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Transcranial Magnetic Stimulation Produces Speech Arrest but Not Song Arrest

Stewart, Lauren; Walsh, Vincent; Frith, Uta and Rothwell, John. 2001. Transcranial Magnetic Stimulation Produces Speech Arrest but Not Song Arrest. Annals of New York Academy of Sciences, pp. 433-435. ISSN 0077-8923 [Article]

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Abstract or Description

Transcranial magnetic stimulation (TMS) is a tool that can be used to disrupt cortical processing for a few tens of milliseconds and, when combined with cognitive paradigms, can be used to look at the role of specific brain regions. TMS can be described as a way of creating virtual neuropsychological patients, but can also extend these findings. It can be delivered focally in time and therefore has the advantage of being able to provide information about the time course of cortical events. In addition, because “virtual lesions” are transient, the interpretation of behavioral effects are not complicated by the functional recovery that results when a damaged brain reorganizes.(Introduction)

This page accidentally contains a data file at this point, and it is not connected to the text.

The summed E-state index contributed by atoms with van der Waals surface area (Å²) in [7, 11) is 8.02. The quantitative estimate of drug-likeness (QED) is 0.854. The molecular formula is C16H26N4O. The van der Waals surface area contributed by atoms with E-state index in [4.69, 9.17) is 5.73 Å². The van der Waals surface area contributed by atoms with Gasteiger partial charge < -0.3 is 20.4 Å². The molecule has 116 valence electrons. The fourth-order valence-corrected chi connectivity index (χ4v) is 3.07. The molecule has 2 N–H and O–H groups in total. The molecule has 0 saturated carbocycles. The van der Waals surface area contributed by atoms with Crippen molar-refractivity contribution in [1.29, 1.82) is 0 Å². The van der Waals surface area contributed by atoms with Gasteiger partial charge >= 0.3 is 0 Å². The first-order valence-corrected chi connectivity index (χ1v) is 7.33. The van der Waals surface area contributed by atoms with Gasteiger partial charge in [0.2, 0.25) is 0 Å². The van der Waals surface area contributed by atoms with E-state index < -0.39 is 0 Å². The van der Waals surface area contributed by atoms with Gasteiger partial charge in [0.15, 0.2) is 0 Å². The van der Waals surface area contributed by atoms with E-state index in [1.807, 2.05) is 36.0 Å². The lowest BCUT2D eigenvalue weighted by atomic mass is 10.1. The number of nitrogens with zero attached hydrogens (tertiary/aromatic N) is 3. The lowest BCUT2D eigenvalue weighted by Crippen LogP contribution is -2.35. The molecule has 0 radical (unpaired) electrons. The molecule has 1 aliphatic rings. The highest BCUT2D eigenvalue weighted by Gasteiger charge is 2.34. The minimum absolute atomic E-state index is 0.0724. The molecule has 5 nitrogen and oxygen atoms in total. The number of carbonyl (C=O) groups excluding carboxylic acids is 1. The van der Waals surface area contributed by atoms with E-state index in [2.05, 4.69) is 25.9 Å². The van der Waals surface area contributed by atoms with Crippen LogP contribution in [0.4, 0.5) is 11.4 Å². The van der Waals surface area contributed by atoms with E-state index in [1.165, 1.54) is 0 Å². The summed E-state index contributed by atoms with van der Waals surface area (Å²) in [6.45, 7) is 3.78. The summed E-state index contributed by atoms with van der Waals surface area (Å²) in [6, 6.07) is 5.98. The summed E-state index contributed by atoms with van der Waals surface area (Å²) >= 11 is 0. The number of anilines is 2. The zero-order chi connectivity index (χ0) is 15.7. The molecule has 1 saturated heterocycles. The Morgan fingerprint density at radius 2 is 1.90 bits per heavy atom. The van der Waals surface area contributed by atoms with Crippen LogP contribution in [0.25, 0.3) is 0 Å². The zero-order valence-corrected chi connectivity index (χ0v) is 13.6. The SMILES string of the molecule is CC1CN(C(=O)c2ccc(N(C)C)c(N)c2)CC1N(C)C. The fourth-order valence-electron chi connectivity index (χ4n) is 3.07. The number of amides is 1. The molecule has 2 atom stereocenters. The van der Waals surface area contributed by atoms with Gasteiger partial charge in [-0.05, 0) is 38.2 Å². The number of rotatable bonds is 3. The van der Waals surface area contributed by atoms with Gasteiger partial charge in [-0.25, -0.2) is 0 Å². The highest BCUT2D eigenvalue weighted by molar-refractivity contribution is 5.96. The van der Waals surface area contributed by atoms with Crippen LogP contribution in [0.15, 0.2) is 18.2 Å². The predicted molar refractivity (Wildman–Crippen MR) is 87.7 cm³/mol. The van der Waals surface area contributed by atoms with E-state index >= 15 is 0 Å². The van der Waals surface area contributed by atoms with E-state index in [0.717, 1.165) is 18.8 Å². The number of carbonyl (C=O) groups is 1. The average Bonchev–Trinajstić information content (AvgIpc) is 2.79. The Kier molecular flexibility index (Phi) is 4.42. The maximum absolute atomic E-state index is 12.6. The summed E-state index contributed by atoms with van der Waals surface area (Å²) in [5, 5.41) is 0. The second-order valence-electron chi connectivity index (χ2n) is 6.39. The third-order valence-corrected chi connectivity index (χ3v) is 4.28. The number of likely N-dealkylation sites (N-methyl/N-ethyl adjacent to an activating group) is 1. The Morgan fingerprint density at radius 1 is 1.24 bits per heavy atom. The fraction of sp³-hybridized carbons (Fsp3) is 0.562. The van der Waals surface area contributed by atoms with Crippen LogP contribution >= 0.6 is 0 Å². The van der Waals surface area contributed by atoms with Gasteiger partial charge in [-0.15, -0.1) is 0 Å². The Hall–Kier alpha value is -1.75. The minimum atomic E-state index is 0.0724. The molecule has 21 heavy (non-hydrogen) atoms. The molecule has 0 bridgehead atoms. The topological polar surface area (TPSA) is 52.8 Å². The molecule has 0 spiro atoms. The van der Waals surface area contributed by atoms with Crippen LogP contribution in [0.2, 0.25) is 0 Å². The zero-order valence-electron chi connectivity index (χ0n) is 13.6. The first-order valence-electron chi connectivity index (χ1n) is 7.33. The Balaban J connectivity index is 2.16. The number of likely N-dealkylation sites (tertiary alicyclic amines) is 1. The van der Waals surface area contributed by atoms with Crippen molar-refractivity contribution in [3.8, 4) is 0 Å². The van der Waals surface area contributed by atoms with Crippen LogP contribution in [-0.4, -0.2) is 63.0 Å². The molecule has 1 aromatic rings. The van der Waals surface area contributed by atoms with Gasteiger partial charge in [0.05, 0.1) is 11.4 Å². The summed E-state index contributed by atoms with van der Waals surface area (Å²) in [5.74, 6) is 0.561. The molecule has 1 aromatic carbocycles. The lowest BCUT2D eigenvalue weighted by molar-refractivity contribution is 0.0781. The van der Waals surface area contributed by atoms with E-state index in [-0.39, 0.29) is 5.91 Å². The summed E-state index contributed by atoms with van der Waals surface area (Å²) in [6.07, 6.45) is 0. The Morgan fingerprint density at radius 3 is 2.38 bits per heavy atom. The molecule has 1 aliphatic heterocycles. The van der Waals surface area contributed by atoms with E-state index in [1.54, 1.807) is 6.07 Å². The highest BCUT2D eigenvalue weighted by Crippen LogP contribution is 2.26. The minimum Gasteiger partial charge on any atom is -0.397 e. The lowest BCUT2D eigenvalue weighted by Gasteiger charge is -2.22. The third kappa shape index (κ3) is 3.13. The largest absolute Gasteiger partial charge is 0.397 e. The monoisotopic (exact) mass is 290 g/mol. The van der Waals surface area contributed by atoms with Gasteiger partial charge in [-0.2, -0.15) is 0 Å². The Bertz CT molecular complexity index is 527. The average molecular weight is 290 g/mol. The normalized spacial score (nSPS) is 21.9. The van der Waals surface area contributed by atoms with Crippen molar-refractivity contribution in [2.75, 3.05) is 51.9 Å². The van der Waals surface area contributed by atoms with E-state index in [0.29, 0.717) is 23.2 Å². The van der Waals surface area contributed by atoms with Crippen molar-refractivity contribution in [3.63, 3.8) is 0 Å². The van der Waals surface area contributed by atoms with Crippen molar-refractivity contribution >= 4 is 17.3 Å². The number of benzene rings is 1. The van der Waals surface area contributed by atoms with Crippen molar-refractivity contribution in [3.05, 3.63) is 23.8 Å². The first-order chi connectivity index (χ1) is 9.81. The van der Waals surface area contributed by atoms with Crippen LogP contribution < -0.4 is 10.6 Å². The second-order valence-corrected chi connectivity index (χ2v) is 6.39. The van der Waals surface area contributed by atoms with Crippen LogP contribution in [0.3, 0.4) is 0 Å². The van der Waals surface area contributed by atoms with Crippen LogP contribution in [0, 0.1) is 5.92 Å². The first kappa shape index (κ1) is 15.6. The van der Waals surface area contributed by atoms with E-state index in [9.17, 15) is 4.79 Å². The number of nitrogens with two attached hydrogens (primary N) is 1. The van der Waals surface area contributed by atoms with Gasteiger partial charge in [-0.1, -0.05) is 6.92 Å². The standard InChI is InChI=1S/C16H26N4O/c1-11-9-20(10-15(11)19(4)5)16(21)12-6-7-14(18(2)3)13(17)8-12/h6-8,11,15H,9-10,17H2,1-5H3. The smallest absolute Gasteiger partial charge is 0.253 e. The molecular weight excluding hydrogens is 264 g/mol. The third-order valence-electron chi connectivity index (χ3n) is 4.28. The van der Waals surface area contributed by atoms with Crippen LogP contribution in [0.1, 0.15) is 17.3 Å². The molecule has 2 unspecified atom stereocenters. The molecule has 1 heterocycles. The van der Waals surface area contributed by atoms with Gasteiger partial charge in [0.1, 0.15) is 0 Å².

Item Type:

Article

Additional Information:

This version is post-print, but does not use the publisher's formatting or pagination.

Keywords:

Transcranial magnetic stimulation; Speech arrest

Departments, Centres and Research Units:

Psychology

Dates:

DateEvent
2001Published

Item ID:

68

Date Deposited:

11 Aug 2008 14:03

Last Modified:

10 Jul 2018 21:41

Peer Reviewed:

Yes, this version has been peer-reviewed.

URI:

http://research.gold.ac.uk/id/eprint/68

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